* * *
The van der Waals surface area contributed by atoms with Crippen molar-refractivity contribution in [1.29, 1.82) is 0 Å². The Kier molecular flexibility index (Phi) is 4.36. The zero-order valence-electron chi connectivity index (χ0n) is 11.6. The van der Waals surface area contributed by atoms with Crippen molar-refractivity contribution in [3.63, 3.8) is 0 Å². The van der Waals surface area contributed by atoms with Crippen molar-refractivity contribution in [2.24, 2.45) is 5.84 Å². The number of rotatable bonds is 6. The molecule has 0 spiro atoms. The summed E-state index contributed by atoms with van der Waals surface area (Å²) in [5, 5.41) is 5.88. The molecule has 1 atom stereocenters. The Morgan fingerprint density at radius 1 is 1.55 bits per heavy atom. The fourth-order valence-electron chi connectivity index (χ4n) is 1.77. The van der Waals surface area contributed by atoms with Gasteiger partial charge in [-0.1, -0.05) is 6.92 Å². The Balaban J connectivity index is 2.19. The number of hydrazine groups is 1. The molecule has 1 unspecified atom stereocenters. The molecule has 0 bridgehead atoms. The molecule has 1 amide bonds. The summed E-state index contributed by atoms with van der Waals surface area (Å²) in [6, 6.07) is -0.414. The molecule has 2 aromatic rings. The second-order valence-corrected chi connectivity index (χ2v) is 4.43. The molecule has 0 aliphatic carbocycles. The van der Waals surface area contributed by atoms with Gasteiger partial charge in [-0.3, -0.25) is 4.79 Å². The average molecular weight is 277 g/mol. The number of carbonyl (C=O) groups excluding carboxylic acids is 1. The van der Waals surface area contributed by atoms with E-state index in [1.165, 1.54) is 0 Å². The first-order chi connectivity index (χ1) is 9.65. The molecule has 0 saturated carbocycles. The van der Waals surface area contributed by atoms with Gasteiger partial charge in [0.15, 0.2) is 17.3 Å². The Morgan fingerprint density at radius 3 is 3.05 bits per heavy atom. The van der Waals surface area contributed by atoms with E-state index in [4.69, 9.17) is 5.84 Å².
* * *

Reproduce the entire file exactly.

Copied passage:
The van der Waals surface area contributed by atoms with Crippen molar-refractivity contribution in [1.29, 1.82) is 0 Å². The Kier molecular flexibility index (Phi) is 4.36. The zero-order valence-electron chi connectivity index (χ0n) is 11.6. The van der Waals surface area contributed by atoms with Crippen molar-refractivity contribution in [3.63, 3.8) is 0 Å². The van der Waals surface area contributed by atoms with Crippen molar-refractivity contribution in [2.24, 2.45) is 5.84 Å². The number of rotatable bonds is 6. The molecule has 0 spiro atoms. The summed E-state index contributed by atoms with van der Waals surface area (Å²) in [5, 5.41) is 5.88. The molecule has 1 atom stereocenters. The Morgan fingerprint density at radius 1 is 1.55 bits per heavy atom. The fourth-order valence-electron chi connectivity index (χ4n) is 1.77. The van der Waals surface area contributed by atoms with Gasteiger partial charge in [-0.1, -0.05) is 6.92 Å². The Balaban J connectivity index is 2.19. The number of hydrazine groups is 1. The molecule has 1 unspecified atom stereocenters. The molecule has 0 bridgehead atoms. The molecule has 1 amide bonds. The summed E-state index contributed by atoms with van der Waals surface area (Å²) in [6, 6.07) is -0.414. The molecule has 2 aromatic rings. The second-order valence-corrected chi connectivity index (χ2v) is 4.43. The molecule has 0 aliphatic carbocycles. The van der Waals surface area contributed by atoms with Gasteiger partial charge in [-0.3, -0.25) is 4.79 Å². The average molecular weight is 277 g/mol. The number of carbonyl (C=O) groups excluding carboxylic acids is 1. The van der Waals surface area contributed by atoms with E-state index in [1.165, 1.54) is 0 Å². The first-order chi connectivity index (χ1) is 9.65. The molecule has 0 saturated carbocycles. The van der Waals surface area contributed by atoms with Gasteiger partial charge in [0.15, 0.2) is 17.3 Å². The Morgan fingerprint density at radius 3 is 3.05 bits per heavy atom. The van der Waals surface area contributed by atoms with E-state index in [4.69, 9.17) is 5.84 Å².